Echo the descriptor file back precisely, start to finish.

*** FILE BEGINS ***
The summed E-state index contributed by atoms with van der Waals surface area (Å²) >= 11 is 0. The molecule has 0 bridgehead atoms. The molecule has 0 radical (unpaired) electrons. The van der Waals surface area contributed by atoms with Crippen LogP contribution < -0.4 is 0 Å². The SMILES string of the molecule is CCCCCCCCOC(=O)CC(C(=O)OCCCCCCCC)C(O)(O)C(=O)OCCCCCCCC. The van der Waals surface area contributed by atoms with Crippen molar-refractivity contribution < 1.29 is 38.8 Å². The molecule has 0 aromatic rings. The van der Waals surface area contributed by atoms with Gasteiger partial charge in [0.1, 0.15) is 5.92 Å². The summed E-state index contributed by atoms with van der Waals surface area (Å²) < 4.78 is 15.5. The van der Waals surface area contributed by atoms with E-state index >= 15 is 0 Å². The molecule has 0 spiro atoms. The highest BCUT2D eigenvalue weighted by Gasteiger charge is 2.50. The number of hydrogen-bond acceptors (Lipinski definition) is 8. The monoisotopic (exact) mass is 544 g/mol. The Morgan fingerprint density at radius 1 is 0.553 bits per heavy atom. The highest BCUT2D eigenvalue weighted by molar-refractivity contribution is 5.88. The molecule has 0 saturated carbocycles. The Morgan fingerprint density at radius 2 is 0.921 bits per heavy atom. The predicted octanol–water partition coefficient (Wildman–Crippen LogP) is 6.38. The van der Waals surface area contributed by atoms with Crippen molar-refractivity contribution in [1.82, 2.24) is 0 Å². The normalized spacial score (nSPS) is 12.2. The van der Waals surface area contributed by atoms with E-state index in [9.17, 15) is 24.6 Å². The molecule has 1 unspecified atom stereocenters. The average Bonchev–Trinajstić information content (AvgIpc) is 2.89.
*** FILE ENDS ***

The summed E-state index contributed by atoms with van der Waals surface area (Å²) >= 11 is 0. The molecule has 0 bridgehead atoms. The molecule has 0 radical (unpaired) electrons. The van der Waals surface area contributed by atoms with Crippen LogP contribution < -0.4 is 0 Å². The SMILES string of the molecule is CCCCCCCCOC(=O)CC(C(=O)OCCCCCCCC)C(O)(O)C(=O)OCCCCCCCC. The van der Waals surface area contributed by atoms with Crippen molar-refractivity contribution < 1.29 is 38.8 Å². The molecule has 0 aromatic rings. The van der Waals surface area contributed by atoms with Gasteiger partial charge in [0.1, 0.15) is 5.92 Å². The summed E-state index contributed by atoms with van der Waals surface area (Å²) < 4.78 is 15.5. The van der Waals surface area contributed by atoms with E-state index >= 15 is 0 Å². The molecule has 0 spiro atoms. The highest BCUT2D eigenvalue weighted by Gasteiger charge is 2.50. The number of hydrogen-bond acceptors (Lipinski definition) is 8. The monoisotopic (exact) mass is 544 g/mol. The Morgan fingerprint density at radius 1 is 0.553 bits per heavy atom. The highest BCUT2D eigenvalue weighted by molar-refractivity contribution is 5.88. The molecule has 0 saturated carbocycles. The Morgan fingerprint density at radius 2 is 0.921 bits per heavy atom. The predicted octanol–water partition coefficient (Wildman–Crippen LogP) is 6.38. The van der Waals surface area contributed by atoms with Crippen molar-refractivity contribution in [1.82, 2.24) is 0 Å². The normalized spacial score (nSPS) is 12.2. The van der Waals surface area contributed by atoms with E-state index in [9.17, 15) is 24.6 Å². The molecule has 1 unspecified atom stereocenters. The average Bonchev–Trinajstić information content (AvgIpc) is 2.89.